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Study: Rectal cancer treatment gaps persist, especially for African Americans
Ann Arbor - Colorectal cancer may be getting a lot of attention in the public eye, but many rectal cancer patients still aren’t getting the best care — especially those who are African-American.
The study adds to the long list of racial disparities already known to exist in colorectal cancer incidence, screening and treatment. And it confirms that many patients of any race still aren’t receiving appropriate post-surgery radiation therapy.
Cancer of the colon and rectum is the fourth most common form of cancer in the United States, and the second leading cause of cancer death. More than 135,000 Americans are expected to be diagnosed with colorectal cancer this year. Although incidence and mortality rates of colorectal cancer in the United States are declining, the rate of decline for African-Americans is slower than for whites.
The new study finds that African-Americans with rectal cancer were diagnosed at a younger age than whites, and were more likely to have reached an advanced stage of cancer progression before their cancer was caught.
They were also more likely than whites to have a kind of surgery that removes the bowel sphincter, meaning that they would have to wear a waste-collecting colostomy bag for the rest of their lives.
African-Americans were also less likely than whites to get radiation before or after surgery. But in fact, only half of patients received such radiation, no matter what their race — despite the fact that radiation after surgery has been proven to help survival.
“What we saw is that many people aren’t getting optimal care, and that some groups are getting even less optimal care than others,” says Arden Morris, M.D., MPH, a colorectal surgeon in the U-M Division of General Surgery and Comprehensive Cancer Center. “We need further studies to understand these differences, and to guide efforts to improve care through broader adherence to treatment guidelines.”
Morris began the study while she was a Robert Wood Johnson
scholar at the University of Washington, using the Surveillance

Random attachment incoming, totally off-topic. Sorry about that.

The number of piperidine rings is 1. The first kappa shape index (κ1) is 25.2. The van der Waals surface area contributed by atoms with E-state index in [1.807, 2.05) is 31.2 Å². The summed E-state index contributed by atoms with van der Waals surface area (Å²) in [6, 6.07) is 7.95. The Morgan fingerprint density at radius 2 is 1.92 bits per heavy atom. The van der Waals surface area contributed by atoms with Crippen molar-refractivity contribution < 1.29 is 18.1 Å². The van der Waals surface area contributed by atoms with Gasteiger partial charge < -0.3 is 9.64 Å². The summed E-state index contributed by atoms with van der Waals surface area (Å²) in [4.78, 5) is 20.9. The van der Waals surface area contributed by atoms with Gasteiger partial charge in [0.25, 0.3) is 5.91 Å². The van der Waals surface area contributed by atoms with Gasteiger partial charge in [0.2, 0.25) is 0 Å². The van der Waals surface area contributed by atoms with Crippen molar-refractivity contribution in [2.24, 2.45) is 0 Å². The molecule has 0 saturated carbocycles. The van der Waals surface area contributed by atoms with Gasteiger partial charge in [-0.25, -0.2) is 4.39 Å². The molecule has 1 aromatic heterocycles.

Epidemiology and End Results (SEER) cancer database.
The study focused on rectal cancer patients, whose tumors occur in the last 8 to 10 inches of the large intestine. These patients have different treatment options than those whose cancer starts higher up, in the six-foot expanse of the colon.
One major difference is that rectal cancer patients whose cancer has spread to nearby tissue or lymph nodes often have surgery near the sphincter, or muscle, that controls the exit of the bowels. The operation removes the cancerous area and nearby lymph nodes.
Many surgeons, especially those who operate on many rectal cancer patients each year, have learned to operate in this area without removing the sphincter and leaving patients in need of a colostomy bag.
But the study showed that a higher percentage of whites than blacks had this kind of sphincter-sparing surgery, while blacks were 42 percent more likely than whites to have sphincter-ablating procedures called abdominoperineal resection.
Previous studies have shown poorer self-image and quality of life for patients whose surgery leaves them in need of a permanent colostomy, which can inhibit their social and sexual activity.
Another racial gap was seen in the use of adjuvant radiation therapy — a series of radiation doses aimed at the cancerous area from outside or inside the body. Fifty-six percent of African Americans received no radiation after surgery, compared to 53 percent of whites — an odds ratio of 30 percent.
“The fact that only half of all patients received radiation, when it has been recommended as the standard of post-surgical care for more than a decade, is quite concerning,” says Morris. “We don’t know where the system is breaking down but we obviously need to do a better job of diffusing the evidence-based treatment guidelines that have been developed for rectal cancer.”
Morris and her colleagues also found that only 7 percent of patients had radiation before their operation, an approach known as neoadjuvant therapy that aims to shrink the tumor and therefore the area affected by surgery. As this treatment plan increases in use, she hopes future analyses can show whether race-based gaps in treatment are narrowing.
Overall, Morris notes that colorectal surgeons might take a page from the playbook of cardiac surgeons, who have implemented effective nationwide strategies for measuring and improving the quality of surgical care. And, she calls for further studies to get to the bottom of why there are such gaps between what is recommended and what is carried out — for all patients.
“The SEER data do not allow us to see what kind of role economics, geography, hospital system, surgeon experience or referral patterns have on the rates of sphincter-sparing surgery and adjuvant radiation, but further research should help ascertain that,” she notes. “In the meantime, it would be easy but wrong to blame these disparities on individual doctors. This is a problem with our medical system. It deserves attention and it can be fixed.”
In addition to Morris, the research team includes Nancy Baxter, M.D., Ph.D., of the University of Minnesota, and Kevin Billingsley, M.D., and Laura-Mae Baldwin, M.D., MPH, of the University of Washington. The study was partially supported by the Robert Wood Johnson Foundation.
For more information on colorectal cancer treatment and surgery
at the U-M Comprehensive Cancer Center, call the Cancer AnswerLine™
at 1-800-865-1125 or visit them on-line.
Contact: Kara Gavin
U-M Comprehensive Cancer Center